"The Hawaiian people have been from time immemorial lovers of poetry and music."
- Queen Liliuokalani, Hawaii's last queen
Sol Hoopii (1902-1953) Hawaiian born Sol Hoopii is considered by most to be the greatest lap steel player ever. He played “Hawaiian Style” by laying a National Tricone steel body guitar on his lap and playing the notes by sliding a steel bar up and down the strings as opposed to conventional fretting. Photos of Sol are difficult to come by, but shown here is a recently discovered circa 1929 photo of him (seated in the middle) from the 1934 movie ‘Down To Their last Yacht’. On the far left is Sol K. Bright, another great Hawaiian guitarist.
Already an accomplished musician at the age of 17, Sol and his band stowed away on a ship to San Francisco. He soon headed to Los Angeles and his career was launched. His timing couldn’t have been better because he started recording in 1925 at the height of the Hawaiian music craze. He recorded jazz, popular, and of course Hawaiian music all with a mind-boggling virtuosic style. Some of his best selling tunes were recorded during the mid 1930’s just about the time that Sol switched to a new-fangled electric lap guitar plugged into an amplifier, but I prefer his earlier acoustic recordings.
Sadly, in later years Sol developed diabetes, went blind, and like so many other musicians fell upon hard times, but he continued to perform right up until the end. Sol Hoopii truly deserves to be called “The King of the Hawaiian Steel Guitar”.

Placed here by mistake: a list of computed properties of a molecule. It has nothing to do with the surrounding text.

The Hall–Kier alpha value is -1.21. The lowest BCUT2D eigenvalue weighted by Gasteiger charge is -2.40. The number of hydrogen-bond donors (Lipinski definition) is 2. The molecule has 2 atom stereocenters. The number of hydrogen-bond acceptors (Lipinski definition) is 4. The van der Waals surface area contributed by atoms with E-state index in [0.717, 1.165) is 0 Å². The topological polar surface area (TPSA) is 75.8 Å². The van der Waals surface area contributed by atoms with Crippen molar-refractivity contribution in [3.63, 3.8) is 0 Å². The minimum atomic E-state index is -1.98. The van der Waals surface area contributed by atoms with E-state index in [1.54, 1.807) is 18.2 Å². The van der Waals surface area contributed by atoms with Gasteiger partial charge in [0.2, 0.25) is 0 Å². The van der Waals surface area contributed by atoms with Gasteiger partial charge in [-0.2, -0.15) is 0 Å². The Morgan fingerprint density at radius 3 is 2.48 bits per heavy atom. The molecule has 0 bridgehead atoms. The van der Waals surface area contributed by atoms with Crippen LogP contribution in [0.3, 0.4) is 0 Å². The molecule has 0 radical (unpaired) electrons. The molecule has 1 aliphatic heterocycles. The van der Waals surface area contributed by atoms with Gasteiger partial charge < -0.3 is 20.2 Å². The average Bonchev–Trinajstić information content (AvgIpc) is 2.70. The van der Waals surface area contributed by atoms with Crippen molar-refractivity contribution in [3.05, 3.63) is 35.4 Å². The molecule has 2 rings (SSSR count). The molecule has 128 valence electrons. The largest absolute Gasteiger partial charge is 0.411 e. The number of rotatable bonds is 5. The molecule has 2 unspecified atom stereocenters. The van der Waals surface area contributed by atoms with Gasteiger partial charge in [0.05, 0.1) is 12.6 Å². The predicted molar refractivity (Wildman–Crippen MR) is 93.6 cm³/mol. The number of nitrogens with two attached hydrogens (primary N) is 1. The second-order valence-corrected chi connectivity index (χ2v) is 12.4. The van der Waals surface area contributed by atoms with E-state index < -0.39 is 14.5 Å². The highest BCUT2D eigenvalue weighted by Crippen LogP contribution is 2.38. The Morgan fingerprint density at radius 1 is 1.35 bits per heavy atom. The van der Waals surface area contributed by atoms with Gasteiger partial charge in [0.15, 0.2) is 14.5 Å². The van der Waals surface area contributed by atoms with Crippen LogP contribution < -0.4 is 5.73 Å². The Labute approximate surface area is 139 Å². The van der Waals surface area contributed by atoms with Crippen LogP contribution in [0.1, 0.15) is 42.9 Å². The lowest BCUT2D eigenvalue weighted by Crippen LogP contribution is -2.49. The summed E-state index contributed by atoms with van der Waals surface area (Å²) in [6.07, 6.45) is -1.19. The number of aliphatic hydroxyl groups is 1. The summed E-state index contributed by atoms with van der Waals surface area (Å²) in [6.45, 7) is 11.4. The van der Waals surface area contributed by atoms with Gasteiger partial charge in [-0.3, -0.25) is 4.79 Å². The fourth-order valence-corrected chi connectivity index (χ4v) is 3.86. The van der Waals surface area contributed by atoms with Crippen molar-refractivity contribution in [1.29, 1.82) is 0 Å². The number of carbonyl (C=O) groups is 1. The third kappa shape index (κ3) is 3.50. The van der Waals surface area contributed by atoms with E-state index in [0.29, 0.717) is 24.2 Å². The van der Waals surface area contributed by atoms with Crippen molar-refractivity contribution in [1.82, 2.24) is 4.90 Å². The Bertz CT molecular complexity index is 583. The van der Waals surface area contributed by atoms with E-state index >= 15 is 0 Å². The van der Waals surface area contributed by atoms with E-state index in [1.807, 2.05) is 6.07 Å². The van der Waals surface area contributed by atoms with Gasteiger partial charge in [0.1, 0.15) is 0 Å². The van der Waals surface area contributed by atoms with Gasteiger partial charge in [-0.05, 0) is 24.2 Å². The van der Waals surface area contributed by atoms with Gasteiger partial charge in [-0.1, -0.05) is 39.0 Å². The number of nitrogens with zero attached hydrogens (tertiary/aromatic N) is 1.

- Palolo from 1927
- Hilo March, acoustic version from 1925
My 1931 National Style 4 – The steel-bodied Style 4 was the fanciest of all National guitars with beautifully hand-engraved Chrysanthemum designs on all sides. The three small cones created a very smooth and sweet tone that was ideally suited for Hawaiian slide playing. Because most musicians played slide style with the guitar on their laps, most Tri-cone guitars have square necks, but this model was also made with a standard round-shaped “Spanish” neck which enables conventional playing styles. Not many musicians actually play this type of guitar any longer, but they are still appreciated by collectors as beautiful pieces of art.